Wacker-Ciocco v. Gov’t Employees Ins. Co., 439 N.J. Super. 603 (App. Div. 2015). In Procopio v. Gov’t Employees Ins. Co., 433 N.J. Super. 377 (App. Div. 2013), discussed here, the Appellate Division ruled that it was an abuse of discretion for the Law Division to order that discovery on an uninsured motorist (“UIM”) claim and a bad faith claim against the insurer should proceed simultaneously. Rather, the claims should have been severed. In today’s opinion, written by Judge Espinosa, the Law Division, in a ruling that predated Procopio, likewise had denied the motion of the defendant insurer (“GEICO”) to sever the two claims. GEICO had provided some discovery regarding the bad faith claim before it sought severance, and the Law Division relied on that fact in ruling that “the cat [was] out of the bag” and that simultaneous discovery on both issues was appropriate in those circumstances, despite Procopio.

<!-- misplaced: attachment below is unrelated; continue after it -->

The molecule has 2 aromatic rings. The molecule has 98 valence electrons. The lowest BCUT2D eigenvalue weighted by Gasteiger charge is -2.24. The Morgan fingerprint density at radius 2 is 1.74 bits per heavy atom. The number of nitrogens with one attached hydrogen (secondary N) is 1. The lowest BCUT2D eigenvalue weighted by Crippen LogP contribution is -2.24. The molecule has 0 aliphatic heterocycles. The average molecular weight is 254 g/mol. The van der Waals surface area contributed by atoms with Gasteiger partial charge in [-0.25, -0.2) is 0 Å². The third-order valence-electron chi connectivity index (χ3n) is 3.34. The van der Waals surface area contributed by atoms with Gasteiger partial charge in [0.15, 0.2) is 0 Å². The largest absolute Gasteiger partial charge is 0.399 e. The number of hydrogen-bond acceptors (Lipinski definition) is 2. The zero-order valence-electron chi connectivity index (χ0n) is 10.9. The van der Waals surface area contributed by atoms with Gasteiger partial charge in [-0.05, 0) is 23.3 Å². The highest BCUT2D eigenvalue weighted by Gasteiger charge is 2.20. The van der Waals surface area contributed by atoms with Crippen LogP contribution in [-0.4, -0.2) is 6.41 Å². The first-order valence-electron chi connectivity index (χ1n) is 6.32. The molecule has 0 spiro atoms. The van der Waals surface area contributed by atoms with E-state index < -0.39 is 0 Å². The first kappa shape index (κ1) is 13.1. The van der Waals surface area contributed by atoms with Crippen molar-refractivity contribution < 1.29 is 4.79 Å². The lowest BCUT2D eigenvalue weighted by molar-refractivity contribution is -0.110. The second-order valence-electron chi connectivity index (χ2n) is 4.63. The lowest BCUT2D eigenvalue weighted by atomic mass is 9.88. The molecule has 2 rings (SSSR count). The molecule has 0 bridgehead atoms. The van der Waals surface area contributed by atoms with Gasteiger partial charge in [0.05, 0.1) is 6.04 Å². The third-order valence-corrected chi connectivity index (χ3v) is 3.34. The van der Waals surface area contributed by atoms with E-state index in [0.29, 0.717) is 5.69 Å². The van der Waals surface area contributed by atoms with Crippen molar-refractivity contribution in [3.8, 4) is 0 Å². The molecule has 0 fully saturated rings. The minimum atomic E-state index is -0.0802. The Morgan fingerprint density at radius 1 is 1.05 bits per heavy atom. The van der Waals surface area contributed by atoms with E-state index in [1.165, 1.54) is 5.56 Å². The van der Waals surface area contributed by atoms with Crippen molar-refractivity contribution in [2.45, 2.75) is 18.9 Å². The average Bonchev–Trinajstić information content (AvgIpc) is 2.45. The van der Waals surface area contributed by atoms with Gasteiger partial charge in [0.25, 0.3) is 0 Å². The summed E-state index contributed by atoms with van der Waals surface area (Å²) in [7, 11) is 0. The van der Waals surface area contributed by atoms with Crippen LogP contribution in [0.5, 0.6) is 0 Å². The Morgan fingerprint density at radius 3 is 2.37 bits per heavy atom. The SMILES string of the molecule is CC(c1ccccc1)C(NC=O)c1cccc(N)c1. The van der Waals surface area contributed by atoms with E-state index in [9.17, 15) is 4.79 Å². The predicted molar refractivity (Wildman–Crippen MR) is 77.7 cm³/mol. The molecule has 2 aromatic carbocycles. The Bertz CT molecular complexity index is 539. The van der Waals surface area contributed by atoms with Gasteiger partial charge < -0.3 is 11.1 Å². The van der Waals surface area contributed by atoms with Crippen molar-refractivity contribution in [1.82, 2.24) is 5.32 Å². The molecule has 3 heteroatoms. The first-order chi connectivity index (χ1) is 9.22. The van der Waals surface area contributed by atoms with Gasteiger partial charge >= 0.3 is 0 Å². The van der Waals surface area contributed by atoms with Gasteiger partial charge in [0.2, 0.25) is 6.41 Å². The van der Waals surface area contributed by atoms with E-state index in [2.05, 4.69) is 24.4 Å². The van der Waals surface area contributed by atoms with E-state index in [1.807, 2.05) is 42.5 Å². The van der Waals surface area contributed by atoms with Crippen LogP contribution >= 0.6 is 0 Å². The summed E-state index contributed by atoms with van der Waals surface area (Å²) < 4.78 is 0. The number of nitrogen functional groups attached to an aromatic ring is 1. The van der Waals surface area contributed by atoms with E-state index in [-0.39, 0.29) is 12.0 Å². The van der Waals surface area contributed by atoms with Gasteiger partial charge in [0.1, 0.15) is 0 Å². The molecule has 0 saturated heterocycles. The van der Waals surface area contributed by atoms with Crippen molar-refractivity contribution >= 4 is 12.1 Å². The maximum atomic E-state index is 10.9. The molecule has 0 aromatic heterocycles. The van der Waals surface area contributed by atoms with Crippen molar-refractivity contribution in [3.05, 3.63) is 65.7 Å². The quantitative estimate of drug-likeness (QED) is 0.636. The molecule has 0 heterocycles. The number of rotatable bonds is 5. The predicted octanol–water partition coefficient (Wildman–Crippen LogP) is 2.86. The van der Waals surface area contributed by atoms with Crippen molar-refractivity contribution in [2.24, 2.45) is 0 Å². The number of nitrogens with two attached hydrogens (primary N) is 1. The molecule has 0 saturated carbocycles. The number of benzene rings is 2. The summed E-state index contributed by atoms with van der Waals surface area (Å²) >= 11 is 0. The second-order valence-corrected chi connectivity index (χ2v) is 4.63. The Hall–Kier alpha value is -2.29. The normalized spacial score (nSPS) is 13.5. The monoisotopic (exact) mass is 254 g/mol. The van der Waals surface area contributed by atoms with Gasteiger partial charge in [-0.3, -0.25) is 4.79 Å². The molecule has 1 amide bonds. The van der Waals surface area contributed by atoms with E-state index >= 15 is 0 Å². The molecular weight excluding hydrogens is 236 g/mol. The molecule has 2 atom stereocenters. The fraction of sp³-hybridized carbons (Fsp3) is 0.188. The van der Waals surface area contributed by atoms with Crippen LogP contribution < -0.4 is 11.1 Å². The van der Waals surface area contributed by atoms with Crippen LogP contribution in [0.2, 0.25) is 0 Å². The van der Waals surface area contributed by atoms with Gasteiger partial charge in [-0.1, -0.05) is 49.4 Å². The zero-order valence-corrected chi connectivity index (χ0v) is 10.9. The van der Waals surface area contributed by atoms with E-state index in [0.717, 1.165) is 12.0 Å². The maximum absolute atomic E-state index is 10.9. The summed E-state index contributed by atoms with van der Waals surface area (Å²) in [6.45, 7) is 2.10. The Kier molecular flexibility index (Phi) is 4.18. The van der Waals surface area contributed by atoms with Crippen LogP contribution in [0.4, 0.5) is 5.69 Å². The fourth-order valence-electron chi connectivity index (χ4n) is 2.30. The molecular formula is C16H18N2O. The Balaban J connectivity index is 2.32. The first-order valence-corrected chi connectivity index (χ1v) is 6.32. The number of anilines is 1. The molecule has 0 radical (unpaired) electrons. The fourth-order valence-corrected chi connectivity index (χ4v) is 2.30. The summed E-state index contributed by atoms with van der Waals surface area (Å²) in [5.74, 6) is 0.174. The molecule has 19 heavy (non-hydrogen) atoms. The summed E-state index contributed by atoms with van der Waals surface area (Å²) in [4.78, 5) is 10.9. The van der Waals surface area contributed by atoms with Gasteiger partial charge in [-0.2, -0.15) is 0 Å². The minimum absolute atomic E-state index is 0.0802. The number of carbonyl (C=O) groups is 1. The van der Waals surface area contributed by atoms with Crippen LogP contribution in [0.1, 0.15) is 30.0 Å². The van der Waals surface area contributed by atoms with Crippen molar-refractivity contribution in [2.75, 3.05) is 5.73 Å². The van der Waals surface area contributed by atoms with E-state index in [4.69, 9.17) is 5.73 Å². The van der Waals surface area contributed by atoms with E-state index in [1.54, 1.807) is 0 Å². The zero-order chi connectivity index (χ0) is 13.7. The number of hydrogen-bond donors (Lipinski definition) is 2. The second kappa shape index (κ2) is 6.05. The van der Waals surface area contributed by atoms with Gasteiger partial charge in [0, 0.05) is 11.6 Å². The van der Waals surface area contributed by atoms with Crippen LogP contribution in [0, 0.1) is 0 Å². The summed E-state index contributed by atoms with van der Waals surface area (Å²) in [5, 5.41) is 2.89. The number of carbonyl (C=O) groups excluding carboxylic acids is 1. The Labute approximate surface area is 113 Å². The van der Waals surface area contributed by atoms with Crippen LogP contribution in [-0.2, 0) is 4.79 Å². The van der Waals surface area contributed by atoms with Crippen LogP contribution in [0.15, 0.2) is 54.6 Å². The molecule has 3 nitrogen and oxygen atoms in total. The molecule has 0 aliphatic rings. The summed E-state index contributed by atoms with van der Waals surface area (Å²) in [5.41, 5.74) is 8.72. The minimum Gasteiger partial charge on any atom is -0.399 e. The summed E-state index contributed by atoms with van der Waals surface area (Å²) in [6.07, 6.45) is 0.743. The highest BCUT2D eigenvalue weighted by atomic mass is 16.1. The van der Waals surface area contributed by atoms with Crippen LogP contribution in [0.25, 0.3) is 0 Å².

The Appellate Division granted GEICO leave to appeal that decision and reversed the denial of severance and other Law Division orders compelling simultaneous discovery on the UIM and bad faith issues. Applying the abuse of discretion standard that governs review of decisions on motions to sever, Judge Espinosa found an abuse of discretion. “[T]he denial of GEICO’s motion to sever and stay and the orders compelling discovery pertaining to the bad faith claim were based upon a mistaken understanding of the applicable law.” Procopio had established, as a general matter and for valid policy reasons, that “proof [that] an insured is entitled to coverage as a matter of law is a necessary pre-requisite to pursuing discovery regarding a bad faith claim.” The validity and applicability of that principle was not undercut by the fact that GEICO had already provided some, but not all, of the bad faith-related discovery that plaintiffs sought.